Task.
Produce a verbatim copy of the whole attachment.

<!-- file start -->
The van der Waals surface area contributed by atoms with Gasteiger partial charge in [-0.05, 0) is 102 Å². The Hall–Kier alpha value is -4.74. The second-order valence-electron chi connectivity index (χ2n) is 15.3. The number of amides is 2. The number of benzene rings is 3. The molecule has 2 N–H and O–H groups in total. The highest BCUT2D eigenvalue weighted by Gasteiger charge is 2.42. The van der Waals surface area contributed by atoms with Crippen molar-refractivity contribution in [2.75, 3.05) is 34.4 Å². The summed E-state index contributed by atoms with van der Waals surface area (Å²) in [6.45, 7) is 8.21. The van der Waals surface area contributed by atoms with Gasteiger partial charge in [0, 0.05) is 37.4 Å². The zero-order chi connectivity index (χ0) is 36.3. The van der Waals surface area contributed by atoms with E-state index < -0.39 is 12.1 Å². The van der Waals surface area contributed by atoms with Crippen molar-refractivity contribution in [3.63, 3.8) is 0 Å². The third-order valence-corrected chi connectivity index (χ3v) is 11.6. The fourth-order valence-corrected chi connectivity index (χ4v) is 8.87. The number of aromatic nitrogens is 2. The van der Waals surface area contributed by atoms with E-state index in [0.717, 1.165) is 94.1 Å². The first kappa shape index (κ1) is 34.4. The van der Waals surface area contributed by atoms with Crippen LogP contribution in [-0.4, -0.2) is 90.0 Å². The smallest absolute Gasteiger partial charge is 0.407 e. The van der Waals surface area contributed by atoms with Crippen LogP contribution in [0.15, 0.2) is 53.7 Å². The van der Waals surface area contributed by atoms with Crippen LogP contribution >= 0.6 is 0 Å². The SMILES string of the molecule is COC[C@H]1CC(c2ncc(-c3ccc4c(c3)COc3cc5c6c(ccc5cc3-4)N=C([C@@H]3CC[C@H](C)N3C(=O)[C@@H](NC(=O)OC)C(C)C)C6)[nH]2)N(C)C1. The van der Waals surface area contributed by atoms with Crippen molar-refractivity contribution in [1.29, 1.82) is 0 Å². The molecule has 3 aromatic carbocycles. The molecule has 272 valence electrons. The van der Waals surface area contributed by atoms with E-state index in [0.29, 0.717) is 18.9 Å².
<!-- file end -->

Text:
The van der Waals surface area contributed by atoms with Gasteiger partial charge in [-0.05, 0) is 102 Å². The Hall–Kier alpha value is -4.74. The second-order valence-electron chi connectivity index (χ2n) is 15.3. The number of amides is 2. The number of benzene rings is 3. The molecule has 2 N–H and O–H groups in total. The highest BCUT2D eigenvalue weighted by Gasteiger charge is 2.42. The van der Waals surface area contributed by atoms with Crippen molar-refractivity contribution in [2.75, 3.05) is 34.4 Å². The summed E-state index contributed by atoms with van der Waals surface area (Å²) in [6.45, 7) is 8.21. The van der Waals surface area contributed by atoms with Gasteiger partial charge in [0, 0.05) is 37.4 Å². The zero-order chi connectivity index (χ0) is 36.3. The van der Waals surface area contributed by atoms with E-state index < -0.39 is 12.1 Å². The van der Waals surface area contributed by atoms with Crippen molar-refractivity contribution in [3.63, 3.8) is 0 Å². The third-order valence-corrected chi connectivity index (χ3v) is 11.6. The fourth-order valence-corrected chi connectivity index (χ4v) is 8.87. The number of aromatic nitrogens is 2. The van der Waals surface area contributed by atoms with E-state index in [0.717, 1.165) is 94.1 Å². The first kappa shape index (κ1) is 34.4. The van der Waals surface area contributed by atoms with Crippen LogP contribution in [-0.4, -0.2) is 90.0 Å². The smallest absolute Gasteiger partial charge is 0.407 e. The van der Waals surface area contributed by atoms with Crippen LogP contribution in [0.15, 0.2) is 53.7 Å². The van der Waals surface area contributed by atoms with Crippen LogP contribution >= 0.6 is 0 Å². The SMILES string of the molecule is COC[C@H]1CC(c2ncc(-c3ccc4c(c3)COc3cc5c6c(ccc5cc3-4)N=C([C@@H]3CC[C@H](C)N3C(=O)[C@@H](NC(=O)OC)C(C)C)C6)[nH]2)N(C)C1. The van der Waals surface area contributed by atoms with Crippen molar-refractivity contribution in [1.29, 1.82) is 0 Å². The molecule has 3 aromatic carbocycles. The molecule has 272 valence electrons. The van der Waals surface area contributed by atoms with E-state index in [0.29, 0.717) is 18.9 Å².